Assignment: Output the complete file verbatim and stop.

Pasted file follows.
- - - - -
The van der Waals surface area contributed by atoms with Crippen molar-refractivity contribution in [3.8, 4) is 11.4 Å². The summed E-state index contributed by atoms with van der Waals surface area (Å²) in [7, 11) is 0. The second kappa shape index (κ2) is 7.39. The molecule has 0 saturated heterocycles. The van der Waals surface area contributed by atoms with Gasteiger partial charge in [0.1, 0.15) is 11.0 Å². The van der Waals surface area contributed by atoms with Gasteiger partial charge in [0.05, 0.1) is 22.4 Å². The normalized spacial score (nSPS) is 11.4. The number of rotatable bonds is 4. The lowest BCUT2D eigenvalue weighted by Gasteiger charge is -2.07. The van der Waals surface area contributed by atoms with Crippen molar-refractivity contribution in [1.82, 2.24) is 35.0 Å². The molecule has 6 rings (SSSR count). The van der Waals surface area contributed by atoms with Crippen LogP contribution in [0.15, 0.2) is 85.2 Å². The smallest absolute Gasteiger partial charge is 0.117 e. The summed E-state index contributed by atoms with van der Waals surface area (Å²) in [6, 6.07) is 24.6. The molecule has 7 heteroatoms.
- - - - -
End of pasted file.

The van der Waals surface area contributed by atoms with Crippen molar-refractivity contribution in [3.8, 4) is 11.4 Å². The summed E-state index contributed by atoms with van der Waals surface area (Å²) in [7, 11) is 0. The second kappa shape index (κ2) is 7.39. The molecule has 0 saturated heterocycles. The van der Waals surface area contributed by atoms with Gasteiger partial charge in [0.1, 0.15) is 11.0 Å². The van der Waals surface area contributed by atoms with Gasteiger partial charge in [0.05, 0.1) is 22.4 Å². The normalized spacial score (nSPS) is 11.4. The number of rotatable bonds is 4. The lowest BCUT2D eigenvalue weighted by Gasteiger charge is -2.07. The van der Waals surface area contributed by atoms with Crippen molar-refractivity contribution in [1.82, 2.24) is 35.0 Å². The molecule has 6 rings (SSSR count). The van der Waals surface area contributed by atoms with Crippen LogP contribution in [0.15, 0.2) is 85.2 Å². The smallest absolute Gasteiger partial charge is 0.117 e. The summed E-state index contributed by atoms with van der Waals surface area (Å²) in [6, 6.07) is 24.6. The molecule has 7 heteroatoms.